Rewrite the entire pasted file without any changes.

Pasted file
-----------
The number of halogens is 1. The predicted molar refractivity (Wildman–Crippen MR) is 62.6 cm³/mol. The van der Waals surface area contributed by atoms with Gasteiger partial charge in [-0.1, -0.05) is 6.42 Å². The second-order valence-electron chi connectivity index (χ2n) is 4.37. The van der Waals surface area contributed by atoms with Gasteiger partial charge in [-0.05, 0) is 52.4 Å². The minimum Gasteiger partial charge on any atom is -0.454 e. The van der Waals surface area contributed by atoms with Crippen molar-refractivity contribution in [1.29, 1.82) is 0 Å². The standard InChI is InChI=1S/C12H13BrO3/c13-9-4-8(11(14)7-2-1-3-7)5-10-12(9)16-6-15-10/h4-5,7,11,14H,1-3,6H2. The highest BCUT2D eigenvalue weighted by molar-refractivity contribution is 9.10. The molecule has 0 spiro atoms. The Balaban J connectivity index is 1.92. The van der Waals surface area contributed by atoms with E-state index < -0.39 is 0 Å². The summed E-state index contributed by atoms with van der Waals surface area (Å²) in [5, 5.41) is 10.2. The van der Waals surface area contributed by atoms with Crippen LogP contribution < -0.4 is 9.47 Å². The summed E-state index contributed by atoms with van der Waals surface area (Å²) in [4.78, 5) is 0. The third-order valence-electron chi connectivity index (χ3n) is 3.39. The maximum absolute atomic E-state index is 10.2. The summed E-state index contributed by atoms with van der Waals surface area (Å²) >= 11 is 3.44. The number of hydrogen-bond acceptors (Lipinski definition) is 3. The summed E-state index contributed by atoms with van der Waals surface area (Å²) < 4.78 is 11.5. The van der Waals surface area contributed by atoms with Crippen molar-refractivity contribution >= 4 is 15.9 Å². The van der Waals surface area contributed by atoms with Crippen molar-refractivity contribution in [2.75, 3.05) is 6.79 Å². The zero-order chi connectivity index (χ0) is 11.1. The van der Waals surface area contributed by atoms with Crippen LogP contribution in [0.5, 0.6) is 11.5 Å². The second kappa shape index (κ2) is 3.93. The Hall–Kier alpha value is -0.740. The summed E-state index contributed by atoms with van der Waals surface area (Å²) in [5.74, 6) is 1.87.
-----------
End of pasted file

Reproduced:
The number of halogens is 1. The predicted molar refractivity (Wildman–Crippen MR) is 62.6 cm³/mol. The van der Waals surface area contributed by atoms with Gasteiger partial charge in [-0.1, -0.05) is 6.42 Å². The second-order valence-electron chi connectivity index (χ2n) is 4.37. The van der Waals surface area contributed by atoms with Gasteiger partial charge in [-0.05, 0) is 52.4 Å². The minimum Gasteiger partial charge on any atom is -0.454 e. The van der Waals surface area contributed by atoms with Crippen molar-refractivity contribution in [1.29, 1.82) is 0 Å². The standard InChI is InChI=1S/C12H13BrO3/c13-9-4-8(11(14)7-2-1-3-7)5-10-12(9)16-6-15-10/h4-5,7,11,14H,1-3,6H2. The highest BCUT2D eigenvalue weighted by molar-refractivity contribution is 9.10. The molecule has 0 spiro atoms. The Balaban J connectivity index is 1.92. The van der Waals surface area contributed by atoms with E-state index < -0.39 is 0 Å². The summed E-state index contributed by atoms with van der Waals surface area (Å²) in [5, 5.41) is 10.2. The van der Waals surface area contributed by atoms with Crippen LogP contribution < -0.4 is 9.47 Å². The summed E-state index contributed by atoms with van der Waals surface area (Å²) in [4.78, 5) is 0. The third-order valence-electron chi connectivity index (χ3n) is 3.39. The maximum absolute atomic E-state index is 10.2. The summed E-state index contributed by atoms with van der Waals surface area (Å²) >= 11 is 3.44. The number of hydrogen-bond acceptors (Lipinski definition) is 3. The summed E-state index contributed by atoms with van der Waals surface area (Å²) < 4.78 is 11.5. The van der Waals surface area contributed by atoms with Crippen molar-refractivity contribution >= 4 is 15.9 Å². The van der Waals surface area contributed by atoms with Crippen molar-refractivity contribution in [2.75, 3.05) is 6.79 Å². The zero-order chi connectivity index (χ0) is 11.1. The van der Waals surface area contributed by atoms with Crippen LogP contribution in [0.5, 0.6) is 11.5 Å². The second kappa shape index (κ2) is 3.93. The Hall–Kier alpha value is -0.740. The summed E-state index contributed by atoms with van der Waals surface area (Å²) in [5.74, 6) is 1.87.